Modifying millions of mortgage loans is proving more difficult than many policymakers anticipated.

When the Obama administration launched its Making Home Affordable plan earlier this year, it pinned its hopes on deputizing and paying loan servicers to modify mortgages of troubled borrowers. Fanfare surrounding the announcement suggested millions of homeowners in distress would begin to see quick and meaningful results.

Instead, the pace of loan modifications appears very slow. Recent reports have charted consumers' painful experiences attempting to negotiate labyrinthine call centers and lengthy obstacle courses simply to determine whether they are eligible for a refinance or loan modification from their loan servicers. Last week the Senate Banking Committee devoted a hearing to the problem, where Sen. Christopher Dodd said the lack of progress was "disgraceful" and the committee heard about the challenges of executing this kind of loan program.

Here's the key point: Making loan modifications on any significant scale requires specialized systems as rigorous as those required for underwriting new loans. Servicers are not equipped to handle underwriting on any substantial scale. Consequently, they are flooded with consumer inquires about eligibility, and the essential systems are missing. If underwriting is performed manually or with tools designed for loan servicing, it is a very slow process prone to error.

The fact that crucial underwriting systems are missing is reflected in three problems that emerged at the recent Senate hearing and that would not occur if proper systems were in place:

First, servicers are reporting herculean efforts to teach new call center employees how to determine a consumer's eligibility for each of the many modification and refinance options, which option to offer and if a new loan is affordable. Second, government oversight agencies are struggling to find a way to audit a sample of loan modification requests processed by servicers using manual processes in call centers.

Third, counseling agencies, with thousands of well-trained counselors to help consumers find solutions, frequently find their efforts squandered because the servicer must re-collect consumer data, restart discussions and take the consumer through its own models, which often leads to long delays and a different decision about borrower eligibility.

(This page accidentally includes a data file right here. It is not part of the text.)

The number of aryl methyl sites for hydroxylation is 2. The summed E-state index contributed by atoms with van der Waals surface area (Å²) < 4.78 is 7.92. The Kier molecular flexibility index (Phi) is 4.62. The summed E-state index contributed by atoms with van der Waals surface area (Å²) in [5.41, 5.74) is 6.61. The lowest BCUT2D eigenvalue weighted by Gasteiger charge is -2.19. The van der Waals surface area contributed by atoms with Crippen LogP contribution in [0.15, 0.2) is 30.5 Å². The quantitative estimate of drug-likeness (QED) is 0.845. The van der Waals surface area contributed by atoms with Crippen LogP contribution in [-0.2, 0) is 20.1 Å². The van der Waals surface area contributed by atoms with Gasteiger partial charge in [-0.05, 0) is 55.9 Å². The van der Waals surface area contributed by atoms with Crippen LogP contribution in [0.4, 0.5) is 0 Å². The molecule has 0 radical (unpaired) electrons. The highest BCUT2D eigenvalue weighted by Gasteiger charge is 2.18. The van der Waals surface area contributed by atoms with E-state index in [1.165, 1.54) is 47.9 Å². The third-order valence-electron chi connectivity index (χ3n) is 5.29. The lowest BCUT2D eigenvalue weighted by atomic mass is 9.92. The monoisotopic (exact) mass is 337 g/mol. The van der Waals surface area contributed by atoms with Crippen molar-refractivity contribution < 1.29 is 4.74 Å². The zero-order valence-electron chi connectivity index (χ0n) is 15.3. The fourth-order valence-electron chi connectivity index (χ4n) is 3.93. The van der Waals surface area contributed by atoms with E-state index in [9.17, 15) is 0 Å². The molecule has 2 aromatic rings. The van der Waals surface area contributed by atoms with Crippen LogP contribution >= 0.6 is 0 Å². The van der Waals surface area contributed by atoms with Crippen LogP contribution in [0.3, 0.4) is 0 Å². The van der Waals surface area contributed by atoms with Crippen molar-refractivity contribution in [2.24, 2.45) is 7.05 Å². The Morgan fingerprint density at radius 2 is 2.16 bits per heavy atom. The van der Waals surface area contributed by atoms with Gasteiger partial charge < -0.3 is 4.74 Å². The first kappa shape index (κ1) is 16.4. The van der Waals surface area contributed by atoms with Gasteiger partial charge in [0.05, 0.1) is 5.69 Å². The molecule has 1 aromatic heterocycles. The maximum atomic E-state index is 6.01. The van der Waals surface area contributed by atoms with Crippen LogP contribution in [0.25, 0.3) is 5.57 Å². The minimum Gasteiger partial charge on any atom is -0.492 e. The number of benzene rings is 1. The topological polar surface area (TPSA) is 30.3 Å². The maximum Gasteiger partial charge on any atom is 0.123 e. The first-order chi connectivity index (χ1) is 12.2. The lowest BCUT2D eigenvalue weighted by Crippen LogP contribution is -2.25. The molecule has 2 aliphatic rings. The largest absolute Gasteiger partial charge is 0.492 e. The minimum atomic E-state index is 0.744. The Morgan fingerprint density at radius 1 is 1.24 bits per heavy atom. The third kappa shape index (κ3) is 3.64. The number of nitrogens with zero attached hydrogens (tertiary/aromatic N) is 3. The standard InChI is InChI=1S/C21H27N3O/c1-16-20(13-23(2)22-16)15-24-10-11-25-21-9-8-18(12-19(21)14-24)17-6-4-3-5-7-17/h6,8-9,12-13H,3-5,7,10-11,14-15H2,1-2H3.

Despite these problems, the administration's plan is, in fact, thoughtful and could work. It is missing only some essential ingredients for successful execution. Most important, it needs a way to provide consumers with reliable and systematic decisions on eligibility for the many loan workout and refinance options. This point was clearly echoed in the Senate hearing by testimony from a housing counseling agency in Connecticut.

To jump-start the program to life, the administration should take a leadership role to get this done. This is how it would work:

  • Counseling agencies (and loan servicers, if they choose) could equip their call centers with information-gathering tools provided by the system, such as gathering income and expenses.
  • The system could gather information for automated fraud detection, income verification and credit analysis from third-party sources,
  • The system would automatically determine which programs the borrower is likely eligible for and the terms and conditions for each. Results would be presented to the counselor for presentation to the consumer. The system would apply the complicated calculations such as Net Present Value in an instant and reliable manner.
  • After working with the counselor, if the consumer appears eligible for a workout, the baton could be passed to the servicer along with loan information. Since the initial decision could be made with the servicer's own rules, there is much greater coordination.
  • Payments from the Making Home Affordable program would be payable only if the servicer acts on the prepackaged workout within defined time limits, thus making the program more efficient and targeted.
  • All data collected and decisions made would be auditable and available to oversight agencies. This will also enable fine-tuning of rules and policies to meet market needs.

Servicers have never been in the business of underwriting new loans or loan modifications on any substantial scale. For this program to be successful in months, not years, access to a specialized system is essential for the teams of counselors on the front lines with consumers. All the capabilities I have described exist, and a useful solution could be implemented quickly. Determining consumer eligibility systematically would pave the way for more loan modifications and a meaningful reduction in foreclosures.